1. Allow your friend to process what they are experiencing however they need to.
For me, it was all about the black humor. Jokes about being “breathless” were (and still are) funny enough to me to leave me rolling on the ground in tears. However for some people the processing can be a bit more serious. If your friend wants to talk about their diagnosis, let them. Tell them that you would love to talk if they want to talk about it, and be up front in asking them how they would like you to handle the conversation. If they want someone to vent to, let them vent; don’t offer advice on you would handle the problem. While you may have some sound experience and good advice, different people in different stages of handling a difficult diagnosis may not process advice as helpful, but rather as critical, demanding, or as additional stress.
2. Instead of offering to help if they need you, offer specific ways in which you would be willing to help.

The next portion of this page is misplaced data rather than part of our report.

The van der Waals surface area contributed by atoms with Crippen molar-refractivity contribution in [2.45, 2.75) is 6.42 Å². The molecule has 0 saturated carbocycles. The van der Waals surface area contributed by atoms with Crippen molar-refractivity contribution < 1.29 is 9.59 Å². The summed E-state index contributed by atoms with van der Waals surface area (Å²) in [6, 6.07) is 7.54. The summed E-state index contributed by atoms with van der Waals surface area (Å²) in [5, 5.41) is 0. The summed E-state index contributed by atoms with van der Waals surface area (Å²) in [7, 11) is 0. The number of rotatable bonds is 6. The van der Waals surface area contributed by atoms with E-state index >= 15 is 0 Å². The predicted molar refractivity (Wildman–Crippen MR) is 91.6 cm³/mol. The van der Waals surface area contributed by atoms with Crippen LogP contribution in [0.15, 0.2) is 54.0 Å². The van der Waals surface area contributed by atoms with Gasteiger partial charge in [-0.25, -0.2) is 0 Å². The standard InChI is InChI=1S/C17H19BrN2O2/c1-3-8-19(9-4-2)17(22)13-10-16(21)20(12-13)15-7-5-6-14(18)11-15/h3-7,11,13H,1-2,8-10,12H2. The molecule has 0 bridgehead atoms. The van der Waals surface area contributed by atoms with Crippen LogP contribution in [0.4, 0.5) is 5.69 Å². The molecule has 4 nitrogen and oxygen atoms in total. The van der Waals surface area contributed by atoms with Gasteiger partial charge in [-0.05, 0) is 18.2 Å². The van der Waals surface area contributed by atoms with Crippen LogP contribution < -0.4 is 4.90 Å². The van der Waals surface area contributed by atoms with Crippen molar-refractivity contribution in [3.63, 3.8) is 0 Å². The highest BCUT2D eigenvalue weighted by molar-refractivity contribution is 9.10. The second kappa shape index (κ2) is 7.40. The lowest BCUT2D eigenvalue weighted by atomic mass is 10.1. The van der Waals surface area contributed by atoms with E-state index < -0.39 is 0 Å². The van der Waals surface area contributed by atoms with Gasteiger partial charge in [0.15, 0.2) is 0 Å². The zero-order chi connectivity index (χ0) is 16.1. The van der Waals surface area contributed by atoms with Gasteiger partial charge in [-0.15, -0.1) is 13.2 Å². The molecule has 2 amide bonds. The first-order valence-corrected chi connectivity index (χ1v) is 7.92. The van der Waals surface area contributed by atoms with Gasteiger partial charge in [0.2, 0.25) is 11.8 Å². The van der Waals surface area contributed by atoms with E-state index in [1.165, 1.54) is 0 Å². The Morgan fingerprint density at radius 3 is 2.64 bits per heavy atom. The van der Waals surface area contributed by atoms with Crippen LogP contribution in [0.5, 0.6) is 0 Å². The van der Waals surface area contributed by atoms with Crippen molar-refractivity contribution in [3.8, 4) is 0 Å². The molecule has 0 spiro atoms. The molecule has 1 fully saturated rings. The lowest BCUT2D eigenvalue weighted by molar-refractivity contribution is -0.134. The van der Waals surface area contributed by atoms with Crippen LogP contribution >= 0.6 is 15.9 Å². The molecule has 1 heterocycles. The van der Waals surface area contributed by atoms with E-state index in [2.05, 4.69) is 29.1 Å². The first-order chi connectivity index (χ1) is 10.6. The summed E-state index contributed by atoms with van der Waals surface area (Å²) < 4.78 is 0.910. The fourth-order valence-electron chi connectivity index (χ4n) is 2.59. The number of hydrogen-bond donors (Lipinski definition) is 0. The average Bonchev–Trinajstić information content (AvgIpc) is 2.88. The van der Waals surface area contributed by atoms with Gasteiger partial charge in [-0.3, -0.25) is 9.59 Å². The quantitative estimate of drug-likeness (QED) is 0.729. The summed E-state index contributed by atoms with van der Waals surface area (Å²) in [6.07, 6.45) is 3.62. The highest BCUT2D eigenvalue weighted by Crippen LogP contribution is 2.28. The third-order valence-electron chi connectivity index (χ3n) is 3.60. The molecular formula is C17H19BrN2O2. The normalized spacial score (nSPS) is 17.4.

When someone lets people know that they have cancer everyone says, “Let me know if there’s anything I can do.” I had so many good and caring friends offer me help, but without a specific idea of what they could or wanted to do for me, despite needing help, I didn’t take them up on their offer.
Offer specifics to your friend that fall into a realm of what you can actually do. Can you cook? Great! Offer to cook up some meals and freeze them for your friend so they don’t have to cook. If you have the ability to, offer to drive to doctor's appointments, or drive their partner to work. Offer to help clean their home, walk their dog, or feed the cat. Offer to sit with them after surgery or during chemotherapy. Do not offer to do something you cannot reasonably accomplish with your current state of finances, time or personal commitments elsewhere.
3. Understand that they may not have been able to tell you about their diagnosis themselves.
Immediately after receiving a serious diagnosis, everything can feel a bit surreal. I felt confused, sad and frightened, as well as a litany of other intense emotions. I chose to call and tell my family, my partners, and my very best friends. Everyone else, I told with a Facebook post. Some people got angry with me because I didn’t tell them directly. Communicating with friends who felt hurt because I didn’t give them a phone call or a text while I was still reeling from the diagnosis made it incredibly hard for me to focus my feelings, and cope with the life-changing news.